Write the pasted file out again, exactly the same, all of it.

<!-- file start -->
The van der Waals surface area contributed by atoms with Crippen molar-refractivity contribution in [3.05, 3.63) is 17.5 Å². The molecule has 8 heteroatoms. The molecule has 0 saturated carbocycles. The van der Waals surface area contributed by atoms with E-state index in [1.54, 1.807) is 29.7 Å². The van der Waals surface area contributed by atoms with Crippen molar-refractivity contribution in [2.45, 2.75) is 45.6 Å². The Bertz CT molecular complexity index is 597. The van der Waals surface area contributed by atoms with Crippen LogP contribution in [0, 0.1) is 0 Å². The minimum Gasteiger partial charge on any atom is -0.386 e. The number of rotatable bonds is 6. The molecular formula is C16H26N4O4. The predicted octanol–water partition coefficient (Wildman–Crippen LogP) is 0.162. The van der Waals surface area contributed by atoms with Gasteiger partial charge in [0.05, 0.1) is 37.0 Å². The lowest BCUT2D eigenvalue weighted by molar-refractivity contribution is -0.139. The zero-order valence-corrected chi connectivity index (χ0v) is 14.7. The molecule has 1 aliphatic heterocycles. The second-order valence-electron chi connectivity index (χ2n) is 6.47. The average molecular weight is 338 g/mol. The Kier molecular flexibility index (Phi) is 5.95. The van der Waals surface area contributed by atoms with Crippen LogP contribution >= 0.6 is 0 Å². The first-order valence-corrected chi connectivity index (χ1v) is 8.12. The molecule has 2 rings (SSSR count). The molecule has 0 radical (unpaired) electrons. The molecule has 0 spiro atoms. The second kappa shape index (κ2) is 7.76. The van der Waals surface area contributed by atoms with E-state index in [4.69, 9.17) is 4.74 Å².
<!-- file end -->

The van der Waals surface area contributed by atoms with Crippen molar-refractivity contribution in [3.05, 3.63) is 17.5 Å². The molecule has 8 heteroatoms. The molecule has 0 saturated carbocycles. The van der Waals surface area contributed by atoms with E-state index in [1.54, 1.807) is 29.7 Å². The van der Waals surface area contributed by atoms with Crippen molar-refractivity contribution in [2.45, 2.75) is 45.6 Å². The Bertz CT molecular complexity index is 597. The van der Waals surface area contributed by atoms with Crippen LogP contribution in [0, 0.1) is 0 Å². The minimum Gasteiger partial charge on any atom is -0.386 e. The number of rotatable bonds is 6. The molecular formula is C16H26N4O4. The predicted octanol–water partition coefficient (Wildman–Crippen LogP) is 0.162. The van der Waals surface area contributed by atoms with Gasteiger partial charge in [0.05, 0.1) is 37.0 Å². The lowest BCUT2D eigenvalue weighted by molar-refractivity contribution is -0.139. The zero-order valence-corrected chi connectivity index (χ0v) is 14.7. The molecule has 1 aliphatic heterocycles. The second-order valence-electron chi connectivity index (χ2n) is 6.47. The average molecular weight is 338 g/mol. The Kier molecular flexibility index (Phi) is 5.95. The van der Waals surface area contributed by atoms with Crippen LogP contribution >= 0.6 is 0 Å². The first-order valence-corrected chi connectivity index (χ1v) is 8.12. The molecule has 2 rings (SSSR count). The molecule has 0 radical (unpaired) electrons. The molecule has 0 spiro atoms. The second kappa shape index (κ2) is 7.76. The van der Waals surface area contributed by atoms with E-state index in [4.69, 9.17) is 4.74 Å².